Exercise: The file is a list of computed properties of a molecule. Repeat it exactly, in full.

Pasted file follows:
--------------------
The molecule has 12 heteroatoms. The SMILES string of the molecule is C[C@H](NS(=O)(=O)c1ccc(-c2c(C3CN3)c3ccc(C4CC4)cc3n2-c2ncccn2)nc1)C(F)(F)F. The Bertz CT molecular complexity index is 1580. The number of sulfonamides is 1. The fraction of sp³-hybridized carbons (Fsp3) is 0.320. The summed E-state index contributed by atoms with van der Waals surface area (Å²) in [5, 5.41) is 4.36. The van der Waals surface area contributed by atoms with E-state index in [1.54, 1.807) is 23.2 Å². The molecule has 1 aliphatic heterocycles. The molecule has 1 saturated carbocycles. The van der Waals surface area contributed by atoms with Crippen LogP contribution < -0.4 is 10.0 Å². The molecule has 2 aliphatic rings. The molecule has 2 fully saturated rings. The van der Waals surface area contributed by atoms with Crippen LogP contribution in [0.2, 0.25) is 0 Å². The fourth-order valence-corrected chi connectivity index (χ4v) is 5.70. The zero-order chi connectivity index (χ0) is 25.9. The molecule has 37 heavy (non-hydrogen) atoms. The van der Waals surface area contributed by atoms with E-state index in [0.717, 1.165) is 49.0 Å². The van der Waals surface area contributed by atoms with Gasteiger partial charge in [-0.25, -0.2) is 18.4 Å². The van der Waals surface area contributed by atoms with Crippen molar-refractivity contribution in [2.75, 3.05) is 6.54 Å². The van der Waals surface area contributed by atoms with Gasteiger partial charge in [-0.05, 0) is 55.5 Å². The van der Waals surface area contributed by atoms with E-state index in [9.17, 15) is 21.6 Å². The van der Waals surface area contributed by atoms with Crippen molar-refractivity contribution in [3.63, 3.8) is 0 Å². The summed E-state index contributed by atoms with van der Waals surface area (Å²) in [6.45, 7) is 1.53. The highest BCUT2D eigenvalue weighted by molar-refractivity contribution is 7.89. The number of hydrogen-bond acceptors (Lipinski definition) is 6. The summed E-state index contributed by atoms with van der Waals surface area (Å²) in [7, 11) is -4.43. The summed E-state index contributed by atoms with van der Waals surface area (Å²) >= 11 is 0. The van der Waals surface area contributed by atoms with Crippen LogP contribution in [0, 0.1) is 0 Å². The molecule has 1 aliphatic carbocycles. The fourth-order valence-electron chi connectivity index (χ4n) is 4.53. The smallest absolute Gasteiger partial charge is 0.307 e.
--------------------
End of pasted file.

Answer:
The molecule has 12 heteroatoms. The SMILES string of the molecule is C[C@H](NS(=O)(=O)c1ccc(-c2c(C3CN3)c3ccc(C4CC4)cc3n2-c2ncccn2)nc1)C(F)(F)F. The Bertz CT molecular complexity index is 1580. The number of sulfonamides is 1. The fraction of sp³-hybridized carbons (Fsp3) is 0.320. The summed E-state index contributed by atoms with van der Waals surface area (Å²) in [5, 5.41) is 4.36. The van der Waals surface area contributed by atoms with E-state index in [1.54, 1.807) is 23.2 Å². The molecule has 1 aliphatic heterocycles. The molecule has 1 saturated carbocycles. The van der Waals surface area contributed by atoms with Crippen LogP contribution < -0.4 is 10.0 Å². The molecule has 2 aliphatic rings. The molecule has 2 fully saturated rings. The van der Waals surface area contributed by atoms with Crippen LogP contribution in [0.2, 0.25) is 0 Å². The fourth-order valence-corrected chi connectivity index (χ4v) is 5.70. The zero-order chi connectivity index (χ0) is 25.9. The molecule has 37 heavy (non-hydrogen) atoms. The van der Waals surface area contributed by atoms with E-state index in [0.717, 1.165) is 49.0 Å². The van der Waals surface area contributed by atoms with Gasteiger partial charge in [-0.25, -0.2) is 18.4 Å². The van der Waals surface area contributed by atoms with Crippen molar-refractivity contribution in [2.75, 3.05) is 6.54 Å². The van der Waals surface area contributed by atoms with Gasteiger partial charge in [-0.05, 0) is 55.5 Å². The van der Waals surface area contributed by atoms with E-state index in [9.17, 15) is 21.6 Å². The van der Waals surface area contributed by atoms with Crippen molar-refractivity contribution in [3.63, 3.8) is 0 Å². The summed E-state index contributed by atoms with van der Waals surface area (Å²) in [6.45, 7) is 1.53. The highest BCUT2D eigenvalue weighted by molar-refractivity contribution is 7.89. The number of hydrogen-bond acceptors (Lipinski definition) is 6. The summed E-state index contributed by atoms with van der Waals surface area (Å²) in [7, 11) is -4.43. The summed E-state index contributed by atoms with van der Waals surface area (Å²) >= 11 is 0. The van der Waals surface area contributed by atoms with Crippen LogP contribution in [0, 0.1) is 0 Å². The molecule has 1 aliphatic carbocycles. The fourth-order valence-electron chi connectivity index (χ4n) is 4.53. The smallest absolute Gasteiger partial charge is 0.307 e.